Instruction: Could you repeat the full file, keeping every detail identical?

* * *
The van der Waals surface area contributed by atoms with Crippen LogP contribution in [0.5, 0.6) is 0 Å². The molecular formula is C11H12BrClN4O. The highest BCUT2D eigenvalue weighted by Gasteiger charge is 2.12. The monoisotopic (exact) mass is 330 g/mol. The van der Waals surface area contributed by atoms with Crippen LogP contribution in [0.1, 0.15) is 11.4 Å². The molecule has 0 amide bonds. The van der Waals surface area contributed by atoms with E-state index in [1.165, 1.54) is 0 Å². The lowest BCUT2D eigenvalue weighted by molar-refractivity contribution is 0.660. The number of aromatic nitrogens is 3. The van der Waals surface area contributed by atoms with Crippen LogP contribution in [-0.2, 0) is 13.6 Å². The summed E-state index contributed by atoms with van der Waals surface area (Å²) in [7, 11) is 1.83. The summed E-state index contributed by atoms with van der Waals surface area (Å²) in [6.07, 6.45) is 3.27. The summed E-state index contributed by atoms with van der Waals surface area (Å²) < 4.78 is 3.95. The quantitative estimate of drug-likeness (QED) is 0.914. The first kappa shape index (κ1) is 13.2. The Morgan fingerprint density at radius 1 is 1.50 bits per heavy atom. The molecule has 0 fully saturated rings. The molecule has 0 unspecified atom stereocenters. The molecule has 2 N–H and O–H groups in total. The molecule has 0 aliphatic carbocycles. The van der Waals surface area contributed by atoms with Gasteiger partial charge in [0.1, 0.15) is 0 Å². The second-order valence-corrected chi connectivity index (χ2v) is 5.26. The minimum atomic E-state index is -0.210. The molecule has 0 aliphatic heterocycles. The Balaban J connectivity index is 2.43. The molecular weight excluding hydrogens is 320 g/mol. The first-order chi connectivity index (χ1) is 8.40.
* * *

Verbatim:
The van der Waals surface area contributed by atoms with Crippen LogP contribution in [0.5, 0.6) is 0 Å². The molecular formula is C11H12BrClN4O. The highest BCUT2D eigenvalue weighted by Gasteiger charge is 2.12. The monoisotopic (exact) mass is 330 g/mol. The van der Waals surface area contributed by atoms with Crippen LogP contribution in [0.1, 0.15) is 11.4 Å². The molecule has 0 amide bonds. The van der Waals surface area contributed by atoms with E-state index in [1.165, 1.54) is 0 Å². The lowest BCUT2D eigenvalue weighted by molar-refractivity contribution is 0.660. The number of aromatic nitrogens is 3. The van der Waals surface area contributed by atoms with Crippen LogP contribution in [-0.2, 0) is 13.6 Å². The summed E-state index contributed by atoms with van der Waals surface area (Å²) in [7, 11) is 1.83. The summed E-state index contributed by atoms with van der Waals surface area (Å²) in [6.07, 6.45) is 3.27. The summed E-state index contributed by atoms with van der Waals surface area (Å²) < 4.78 is 3.95. The quantitative estimate of drug-likeness (QED) is 0.914. The first kappa shape index (κ1) is 13.2. The Morgan fingerprint density at radius 1 is 1.50 bits per heavy atom. The molecule has 0 fully saturated rings. The molecule has 0 unspecified atom stereocenters. The molecule has 2 N–H and O–H groups in total. The molecule has 0 aliphatic carbocycles. The van der Waals surface area contributed by atoms with Gasteiger partial charge in [0.1, 0.15) is 0 Å². The second-order valence-corrected chi connectivity index (χ2v) is 5.26. The minimum atomic E-state index is -0.210. The molecule has 0 aliphatic heterocycles. The Balaban J connectivity index is 2.43. The molecular weight excluding hydrogens is 320 g/mol. The first-order chi connectivity index (χ1) is 8.40.